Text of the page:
The Metropolitan Opera is a vibrant home for the most creative and talented artists, including singers, conductors, composers, orchestra musicians, stage directors, designers, visual artists, choreographers, and dancers from around the world. Known as the venue for the world’s greatest voices, the Met has been under the musical direction of James Levine since 1976. Maestro Levine is credited with having created one of opera’s finest orchestras and choruses.
In the summer of 2006, Peter Gelb became the Met’s 16th General Manager. Under the leadership of Gelb and Levine, the Met has been elevating the company’s theatrical standards by significantly increasing the number of new productions, staged by the most imaginative directors working in theater and opera. The company is also securing increased commitments from the world’s greatest singers. The Met has launched a series of initiatives to broaden its audience internationally; efforts have ranged from transmitting operas live in high definition to movie theaters around the world to hosting free Open Dress Rehearsals for the general public. To revitalize the company’s repertory, the Met has pledged to present modern masterpieces alongside the classic repertory.
The Metropolitan Opera was founded in 1883, with its first opera house built on Broadway and 39th Street by a group of wealthy businessmen who wanted their own theater. In the company’s early years, the management changed course several times, first performing everything in Italian (even Carmen and Lohengrin), then everything in German (even Aida and Faust), before finally settling into a policy of performing most works in their original language, with some notable exceptions.
The Metropolitan Opera has always engaged many of the world’s most important artists. Christine Nilsson and Marcella Sembrich shared leading roles during the opening season. In the German seasons that followed, Lilli Lehmann dominated the Wagnerian repertory and anything else she chose to sing. In the 1890s, Nellie Melba and Emma Calvé shared the spotlight with the De Reszke brothers, Jean and Edouard, and two American sopranos, Emma Eames and Lillian Nordica. Enrico Caruso arrived in 1903, and by the time of his death 18 years later had sung more performances with the Met than with all the world’s other opera companies combined. American singers acquired even greater prominence with Geraldine Farrar and Rosa Ponselle becoming important members of the company. In the 1920s, Lawrence Tibbett became the first in a distinguished line of American baritones for whom the Met was home. Today, the Met continues to present the best available talent from around the world and also discovers and trains artists through its National Council Auditions and Lindemann Young Artist Development Program.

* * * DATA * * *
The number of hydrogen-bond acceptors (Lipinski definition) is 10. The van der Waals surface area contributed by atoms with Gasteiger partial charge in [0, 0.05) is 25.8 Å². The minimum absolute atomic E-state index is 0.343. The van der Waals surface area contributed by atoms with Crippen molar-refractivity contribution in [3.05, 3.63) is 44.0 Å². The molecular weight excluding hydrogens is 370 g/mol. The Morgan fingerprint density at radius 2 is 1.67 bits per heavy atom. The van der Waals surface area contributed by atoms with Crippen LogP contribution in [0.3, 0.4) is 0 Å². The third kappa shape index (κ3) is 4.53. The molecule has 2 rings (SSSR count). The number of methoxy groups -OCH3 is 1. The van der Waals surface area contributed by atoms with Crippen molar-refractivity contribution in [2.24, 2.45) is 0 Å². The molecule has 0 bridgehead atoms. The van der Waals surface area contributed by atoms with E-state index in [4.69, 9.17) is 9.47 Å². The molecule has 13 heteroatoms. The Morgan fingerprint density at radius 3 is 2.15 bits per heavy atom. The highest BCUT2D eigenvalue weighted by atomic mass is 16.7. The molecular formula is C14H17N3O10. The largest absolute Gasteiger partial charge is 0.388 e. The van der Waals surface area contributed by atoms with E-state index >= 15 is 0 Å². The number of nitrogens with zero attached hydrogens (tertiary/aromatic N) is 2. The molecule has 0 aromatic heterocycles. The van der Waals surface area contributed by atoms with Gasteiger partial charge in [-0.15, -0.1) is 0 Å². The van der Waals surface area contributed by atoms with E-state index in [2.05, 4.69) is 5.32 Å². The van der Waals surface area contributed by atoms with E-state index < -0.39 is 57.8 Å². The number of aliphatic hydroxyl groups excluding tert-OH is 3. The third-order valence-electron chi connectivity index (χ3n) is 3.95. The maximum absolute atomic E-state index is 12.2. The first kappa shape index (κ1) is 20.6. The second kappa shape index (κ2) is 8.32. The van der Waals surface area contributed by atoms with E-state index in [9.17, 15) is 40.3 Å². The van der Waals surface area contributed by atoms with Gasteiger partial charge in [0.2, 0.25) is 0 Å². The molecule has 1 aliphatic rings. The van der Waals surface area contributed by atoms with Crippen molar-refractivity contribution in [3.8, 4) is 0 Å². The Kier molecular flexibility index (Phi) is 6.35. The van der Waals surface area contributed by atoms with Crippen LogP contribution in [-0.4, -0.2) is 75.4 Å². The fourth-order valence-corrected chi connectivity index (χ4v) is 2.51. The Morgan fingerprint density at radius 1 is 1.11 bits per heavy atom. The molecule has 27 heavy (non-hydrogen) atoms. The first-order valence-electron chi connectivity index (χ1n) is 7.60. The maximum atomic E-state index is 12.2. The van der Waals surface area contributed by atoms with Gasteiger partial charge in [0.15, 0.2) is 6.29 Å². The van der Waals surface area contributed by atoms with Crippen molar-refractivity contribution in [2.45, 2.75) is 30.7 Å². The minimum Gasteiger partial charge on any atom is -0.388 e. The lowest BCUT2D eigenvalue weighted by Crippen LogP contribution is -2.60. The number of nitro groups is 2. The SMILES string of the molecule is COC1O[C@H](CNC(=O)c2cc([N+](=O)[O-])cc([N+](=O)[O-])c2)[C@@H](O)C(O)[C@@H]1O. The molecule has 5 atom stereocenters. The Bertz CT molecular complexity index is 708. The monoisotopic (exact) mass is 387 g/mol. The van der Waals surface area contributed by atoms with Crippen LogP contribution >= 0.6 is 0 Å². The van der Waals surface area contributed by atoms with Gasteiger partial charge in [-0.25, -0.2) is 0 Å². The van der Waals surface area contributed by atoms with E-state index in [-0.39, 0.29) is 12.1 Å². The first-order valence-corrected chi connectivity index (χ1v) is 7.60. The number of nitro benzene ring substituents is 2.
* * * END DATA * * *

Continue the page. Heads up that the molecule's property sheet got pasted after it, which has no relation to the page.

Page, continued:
Almost from the beginning, it was clear that the opera house on 39th Street did not have adequate stage facilities. However, it was not until the Metropolitan Opera joined with other New York institutions in forming Lincoln Center for the Performing Arts that a new home became possible. The new Metropolitan Opera House, which opened at Lincoln Center in September of 1966, was equipped with the finest technical facilities.
Many great conductors have helped shape the Met, beginning with Wagner’s disciple Anton Seidl in the 1880s and 1890s and Arturo Toscanini who made his debut in 1908. There were two seasons with both Toscanini and Gustav Mahler on the conducting roster. Later, Artur Bodanzky, Bruno Walter, George Szell, Fritz Reiner, and Dimitri Mitropoulos contributed powerful musical direction. James Levine made his debut in 1971, celebrating his 40th anniversary in the 2010–11 season, and has been Music Director since 1976. (He held the title of Artistic Director between 1986 and 2004.) Fabio Luisi, Principal Guest Conductor since the beginning of the 2010–11 season, was named the Met's Principal Conductor in September 2011.